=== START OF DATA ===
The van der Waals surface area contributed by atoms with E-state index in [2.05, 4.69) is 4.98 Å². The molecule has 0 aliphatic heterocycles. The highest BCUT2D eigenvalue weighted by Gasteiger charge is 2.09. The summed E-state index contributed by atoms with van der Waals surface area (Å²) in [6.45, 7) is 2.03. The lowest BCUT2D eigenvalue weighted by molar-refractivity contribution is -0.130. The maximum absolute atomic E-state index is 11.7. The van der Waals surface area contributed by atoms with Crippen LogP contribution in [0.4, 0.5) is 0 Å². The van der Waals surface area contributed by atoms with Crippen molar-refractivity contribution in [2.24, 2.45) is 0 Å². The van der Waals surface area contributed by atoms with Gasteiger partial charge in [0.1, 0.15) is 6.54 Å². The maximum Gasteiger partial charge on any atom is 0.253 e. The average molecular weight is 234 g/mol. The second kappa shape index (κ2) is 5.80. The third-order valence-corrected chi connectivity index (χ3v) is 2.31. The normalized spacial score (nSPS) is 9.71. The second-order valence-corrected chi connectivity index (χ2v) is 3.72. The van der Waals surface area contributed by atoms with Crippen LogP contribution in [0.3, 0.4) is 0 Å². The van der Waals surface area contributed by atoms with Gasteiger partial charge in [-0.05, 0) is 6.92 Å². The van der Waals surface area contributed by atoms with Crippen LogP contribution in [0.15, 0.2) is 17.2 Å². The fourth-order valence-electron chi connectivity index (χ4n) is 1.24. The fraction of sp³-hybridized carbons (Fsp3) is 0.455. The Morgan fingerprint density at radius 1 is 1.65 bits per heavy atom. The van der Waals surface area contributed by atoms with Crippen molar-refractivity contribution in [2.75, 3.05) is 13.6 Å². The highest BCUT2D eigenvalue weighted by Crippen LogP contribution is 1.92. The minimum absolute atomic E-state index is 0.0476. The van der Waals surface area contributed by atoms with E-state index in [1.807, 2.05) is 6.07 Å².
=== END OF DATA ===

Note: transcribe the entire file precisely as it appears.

The van der Waals surface area contributed by atoms with E-state index in [2.05, 4.69) is 4.98 Å². The molecule has 0 aliphatic heterocycles. The highest BCUT2D eigenvalue weighted by Gasteiger charge is 2.09. The summed E-state index contributed by atoms with van der Waals surface area (Å²) in [6.45, 7) is 2.03. The lowest BCUT2D eigenvalue weighted by molar-refractivity contribution is -0.130. The maximum absolute atomic E-state index is 11.7. The van der Waals surface area contributed by atoms with Crippen LogP contribution in [0.4, 0.5) is 0 Å². The van der Waals surface area contributed by atoms with Crippen molar-refractivity contribution in [2.24, 2.45) is 0 Å². The van der Waals surface area contributed by atoms with Gasteiger partial charge in [0.1, 0.15) is 6.54 Å². The maximum Gasteiger partial charge on any atom is 0.253 e. The average molecular weight is 234 g/mol. The second kappa shape index (κ2) is 5.80. The third-order valence-corrected chi connectivity index (χ3v) is 2.31. The normalized spacial score (nSPS) is 9.71. The second-order valence-corrected chi connectivity index (χ2v) is 3.72. The van der Waals surface area contributed by atoms with Crippen LogP contribution in [0.3, 0.4) is 0 Å². The van der Waals surface area contributed by atoms with Gasteiger partial charge in [-0.05, 0) is 6.92 Å². The van der Waals surface area contributed by atoms with Crippen LogP contribution in [0.15, 0.2) is 17.2 Å². The fourth-order valence-electron chi connectivity index (χ4n) is 1.24. The fraction of sp³-hybridized carbons (Fsp3) is 0.455. The Morgan fingerprint density at radius 1 is 1.65 bits per heavy atom. The van der Waals surface area contributed by atoms with Crippen molar-refractivity contribution in [2.75, 3.05) is 13.6 Å². The highest BCUT2D eigenvalue weighted by Crippen LogP contribution is 1.92. The minimum absolute atomic E-state index is 0.0476. The van der Waals surface area contributed by atoms with E-state index in [1.807, 2.05) is 6.07 Å².